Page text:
The End of a Rivalry: Mitsubishi Lancer Evolution MR and Subaru WRX STI

The STI may never have a rival equivalent to the Evo.

Chris NelsonwriterRobin Trajanophotographer

Everything ends eventually, but we're still caught off guard by landscape-shifting moments -- when inextricable ties break, when a fairy-tale romance fades, or when a raging rivalry flickers.

Just after Subaru pulled back the sheets on the all-new 2015 WRX STI at last year's Detroit auto show, Mitsubishi announced it would be ending production of its Lancer Evolution after the 2015 model year, capping the quarter-century runoff with a small-batch, Japan-only Evo X Final Edition. The long-burning fire between the STI and Evo, both more capable than ever, won't be stoked, marking the end of a brawl that spilled onto our shores at the start of the new millennium.

We brought these bitter rivals together for a bittersweet goodbye and ended up asking ourselves the same question over and over again: "What happens to the WRX STI when the Lancer Evolution bows out?"

The birth of a rivalry

One hasn't ever had to live without the other. Both came to life in the early 1990s, when Mitsubishi and Subaru competed in the World Rally Championship, and have nipped at each other's heels ever since. The two were cut from the same gritty, oil-stained cloth and launched at about the same time after Mitsubishi and Subaru tossed out their big, heavy, all-wheel-drive WRC cars -- the Galant and the Legacy, respectively -- in favor of smaller, lighter cars -- the Lancer and Impreza.

To both meet Group A homologation requirements and build up the new Lancer's rally-tough persona, Mitsubishi quickly launched the Evolution, a 250-hp production version of the Lancer. The first 2,500 Evos sold in three days, so the company built another 2,500 to meet the high demand. Subaru picked up on that success and debuted its Impreza WRX STI in 1994, just as the second-generation Evolution arrived. (Mitsubishi sold 5,000 Evo IIs in less than three months.) Customer demand for the WRX STI wowed Subie's performance limb, Subaru Tecnica International; the automaker's Mitaka factory couldn't meet demand. Subaru did a rapid-fire series of updates to the STI's blueprinted flat-four until it made 275 hp and 235 lb-ft of torque, making it more than a match for the Mitsubishi.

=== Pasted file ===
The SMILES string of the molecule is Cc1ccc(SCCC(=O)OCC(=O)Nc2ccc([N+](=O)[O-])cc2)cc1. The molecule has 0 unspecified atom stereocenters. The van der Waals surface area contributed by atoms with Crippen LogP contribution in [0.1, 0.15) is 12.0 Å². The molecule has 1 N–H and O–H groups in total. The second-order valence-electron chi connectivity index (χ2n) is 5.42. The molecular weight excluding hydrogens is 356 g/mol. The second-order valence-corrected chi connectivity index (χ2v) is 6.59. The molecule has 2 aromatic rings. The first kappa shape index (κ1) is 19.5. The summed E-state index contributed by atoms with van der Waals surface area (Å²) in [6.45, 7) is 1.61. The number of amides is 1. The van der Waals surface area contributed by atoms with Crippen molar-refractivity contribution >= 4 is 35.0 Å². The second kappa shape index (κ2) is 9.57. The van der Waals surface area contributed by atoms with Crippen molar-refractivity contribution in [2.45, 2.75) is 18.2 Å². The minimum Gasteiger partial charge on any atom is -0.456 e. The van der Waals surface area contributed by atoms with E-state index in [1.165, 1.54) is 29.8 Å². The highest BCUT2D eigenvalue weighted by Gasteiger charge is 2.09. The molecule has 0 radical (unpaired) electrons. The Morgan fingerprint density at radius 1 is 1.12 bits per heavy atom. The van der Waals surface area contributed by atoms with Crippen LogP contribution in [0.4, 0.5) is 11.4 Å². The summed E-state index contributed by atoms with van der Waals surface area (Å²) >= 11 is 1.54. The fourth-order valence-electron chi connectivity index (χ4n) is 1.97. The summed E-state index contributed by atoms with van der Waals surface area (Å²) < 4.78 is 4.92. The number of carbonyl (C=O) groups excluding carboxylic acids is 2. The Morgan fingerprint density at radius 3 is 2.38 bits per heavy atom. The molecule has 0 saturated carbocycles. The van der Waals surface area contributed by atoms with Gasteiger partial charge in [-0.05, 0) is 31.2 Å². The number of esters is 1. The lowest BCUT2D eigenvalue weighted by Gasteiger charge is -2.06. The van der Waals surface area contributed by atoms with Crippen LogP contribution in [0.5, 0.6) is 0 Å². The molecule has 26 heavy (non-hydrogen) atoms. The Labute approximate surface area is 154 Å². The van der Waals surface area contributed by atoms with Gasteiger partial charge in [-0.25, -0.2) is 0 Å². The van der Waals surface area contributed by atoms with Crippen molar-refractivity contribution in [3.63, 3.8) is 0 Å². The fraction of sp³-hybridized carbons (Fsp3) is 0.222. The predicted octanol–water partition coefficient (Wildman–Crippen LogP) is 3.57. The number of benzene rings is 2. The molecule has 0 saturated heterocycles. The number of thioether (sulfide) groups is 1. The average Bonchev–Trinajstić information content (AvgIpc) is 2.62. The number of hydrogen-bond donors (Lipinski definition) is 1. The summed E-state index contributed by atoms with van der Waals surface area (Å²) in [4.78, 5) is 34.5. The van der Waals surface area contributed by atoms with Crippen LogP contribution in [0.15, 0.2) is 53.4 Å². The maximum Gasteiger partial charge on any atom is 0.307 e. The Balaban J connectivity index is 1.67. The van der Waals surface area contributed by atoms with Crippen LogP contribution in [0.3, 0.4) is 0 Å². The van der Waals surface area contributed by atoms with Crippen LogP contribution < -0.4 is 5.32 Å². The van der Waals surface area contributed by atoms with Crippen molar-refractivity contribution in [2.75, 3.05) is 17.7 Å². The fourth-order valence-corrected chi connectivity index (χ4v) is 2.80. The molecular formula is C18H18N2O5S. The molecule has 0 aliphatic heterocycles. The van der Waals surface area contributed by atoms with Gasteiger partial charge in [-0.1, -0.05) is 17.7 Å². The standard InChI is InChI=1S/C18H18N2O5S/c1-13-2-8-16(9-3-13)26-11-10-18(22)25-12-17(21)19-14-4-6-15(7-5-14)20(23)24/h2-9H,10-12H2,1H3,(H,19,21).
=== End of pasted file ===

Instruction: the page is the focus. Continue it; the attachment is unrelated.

Scottish rally hero Colin McRae soon climbed into an STI rally car, Finnish shoe Tommi Mäkinen strapped into an Evo, and the two created a spectacle that helped overseas sales blossom. We watched from afar as the rivalry turned cutthroat, and the cars went wheel to wheel for the next several years, progressing through successive versions as the war intensified.

The brashness comes to America

The fight finally trickled into America in 2001 when Subaru debuted its 227-hp Impreza WRX. Mitsubishi put the Lancer on sale the following year and then, in 2003, just days after it debuted its 271-hp, eighth-generation Lancer Evolution at the Los Angeles Auto Show, Subaru revealed its 300-hp WRX STI at the Detroit auto show. Both cars looked brash, offered performance well beyond their price tags, and were ours to enjoy. Finally. In our first head-to-head review, we wrote, "The STI is arguably more complete than any race-bred road car in history, and its owner needs to make very few sacrifices to enjoy it. But if the point of these cars is to serve the most committed and crazed of wheelmen, then the Evo has the edge. It's raw. It's punishing."

Subsequent comparisons of the STI and Evo churned out conflicting conclusions as well, which didn't surprise us since both cars offered similar, versatile performance but had different personalities. Declaring a clear victor became nearly impossible as the rivals evolved. A ninth-generation Evo preceded an all-new WRX STI, and two diehard factions of fans prayed the cars would trade punches forever.

We didn't fret over Mitsubishi leaving the increasingly stringent and expensive WRC before the 2006 season. It not only said it hoped to return after a couple of years, the automaker brought out an all-new, 10th-generation Lancer Evolution during its time away. Why build an all-new Evo and not race it? Then Subaru quit the WRC too, just three years after Mitsubishi, pointing its finger at a feeble economy.

Changing times